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Cohen v. California

Citation. 403 U.S. 15, 91 S.Ct. 1780, 29 L.Ed.2d 284 (1971).
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Brief Fact Summary.

Cohen wore a jacket carrying the words “F— THE DRAFT. STOP THE WAR” in a Los Angeles courthouse, to express his criticism of the Vietnam War. He was convicted under California law.

Synopsis of Rule of Law.

A 4-letter expletive is not sufficient justification to allow states to restrict free speech. Free speech can be restricted only under severe circumstances beyond offensiveness, such as an intent to incite disobedience to or disruption of the draft.


A 19-year-old department store worker expressed his opposition to the Vietnam War by wearing a jacket emblazoned with “F— THE DRAFT. STOP THE WAR.” Cohen wore this jacket in a Los Angeles courthouse corridor, where other people were present. He did not engage in or threaten any violence. He was subsequently charged under a California statute that prohibits “maliciously and willfully disturb[ing] the peace and quiet of any neighborhood or person [by] offensive conduct.” Cohen was found guilty and sentenced to 30 days in jail.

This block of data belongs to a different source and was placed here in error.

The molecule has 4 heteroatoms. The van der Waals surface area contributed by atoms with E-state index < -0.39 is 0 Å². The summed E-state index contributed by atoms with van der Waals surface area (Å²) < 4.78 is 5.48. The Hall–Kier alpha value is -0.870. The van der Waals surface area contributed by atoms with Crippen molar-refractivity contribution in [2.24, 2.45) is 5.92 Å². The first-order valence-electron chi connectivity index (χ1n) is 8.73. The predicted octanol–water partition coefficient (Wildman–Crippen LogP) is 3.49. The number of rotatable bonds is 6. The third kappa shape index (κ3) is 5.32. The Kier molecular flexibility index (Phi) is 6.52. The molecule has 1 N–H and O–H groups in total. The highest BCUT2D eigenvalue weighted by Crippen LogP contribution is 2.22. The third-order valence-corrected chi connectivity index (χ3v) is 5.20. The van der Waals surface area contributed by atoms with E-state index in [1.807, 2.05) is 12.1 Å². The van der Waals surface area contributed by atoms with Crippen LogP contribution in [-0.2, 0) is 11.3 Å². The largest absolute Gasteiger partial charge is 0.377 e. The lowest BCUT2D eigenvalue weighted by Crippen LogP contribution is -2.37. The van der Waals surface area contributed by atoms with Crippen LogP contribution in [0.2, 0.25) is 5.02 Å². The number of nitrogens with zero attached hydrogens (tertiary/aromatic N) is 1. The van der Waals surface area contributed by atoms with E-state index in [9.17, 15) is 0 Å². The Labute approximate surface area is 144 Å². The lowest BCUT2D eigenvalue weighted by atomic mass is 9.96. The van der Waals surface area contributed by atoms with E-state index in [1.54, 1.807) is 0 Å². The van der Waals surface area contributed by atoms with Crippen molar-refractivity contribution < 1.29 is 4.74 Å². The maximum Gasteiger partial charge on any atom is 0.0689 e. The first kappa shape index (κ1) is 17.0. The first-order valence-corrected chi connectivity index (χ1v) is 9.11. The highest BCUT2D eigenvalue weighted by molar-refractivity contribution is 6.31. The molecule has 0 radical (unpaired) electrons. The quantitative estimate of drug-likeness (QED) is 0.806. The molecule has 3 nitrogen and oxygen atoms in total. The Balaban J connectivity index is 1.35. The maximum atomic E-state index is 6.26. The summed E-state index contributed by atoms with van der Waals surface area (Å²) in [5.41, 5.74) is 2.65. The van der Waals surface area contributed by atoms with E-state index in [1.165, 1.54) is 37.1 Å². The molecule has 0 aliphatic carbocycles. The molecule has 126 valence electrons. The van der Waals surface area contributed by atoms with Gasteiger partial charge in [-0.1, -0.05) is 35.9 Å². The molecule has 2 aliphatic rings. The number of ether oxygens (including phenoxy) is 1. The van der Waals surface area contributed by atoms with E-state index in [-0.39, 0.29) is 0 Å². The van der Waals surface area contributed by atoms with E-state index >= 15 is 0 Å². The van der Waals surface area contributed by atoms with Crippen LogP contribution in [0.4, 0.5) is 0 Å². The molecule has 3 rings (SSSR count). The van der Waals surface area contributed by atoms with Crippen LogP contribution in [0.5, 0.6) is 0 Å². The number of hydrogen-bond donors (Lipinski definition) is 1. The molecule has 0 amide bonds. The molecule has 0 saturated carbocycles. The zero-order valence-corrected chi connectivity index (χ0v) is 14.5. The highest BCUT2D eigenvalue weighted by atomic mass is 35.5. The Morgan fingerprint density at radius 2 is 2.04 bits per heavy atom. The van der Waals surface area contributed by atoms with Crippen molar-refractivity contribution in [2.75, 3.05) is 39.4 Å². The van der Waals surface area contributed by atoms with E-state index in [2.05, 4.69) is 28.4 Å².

May states constitutionally criminalize simple public displays, such as the one involved in the present case?


No, states may not criminalize simple public displays like the one involved in the present case, per the First and Fourteenth Amendments.


Justice Blackmun

Cohen’s “absurd and immature antic” was mainly conduct rather than speech.


The rationale of the California courts is untenable. At most, it reflects a fear or apprehension of disturbance. However, this is not enough to overcome the right to freedom of expression. The freedom of expression is a fundamental societal value that ultimately produces a more capable citizenry and more perfect polity. States have no right to cleanse public debate to the point where it is grammatically palatable to the most sensitive among us. We cannot forbid particular words without also running a substantial risk of suppressing ideas in the process. If we did, governments might use censorship of particular words as a convenient guise for banning the expression of unpopular views. Thus, absent a more particularized and compelling reason for its actions, the state may not, consistently with the First and Fourteenth Amendments, make the simple public display here involved of this single 4-letter expletive a criminal offense.

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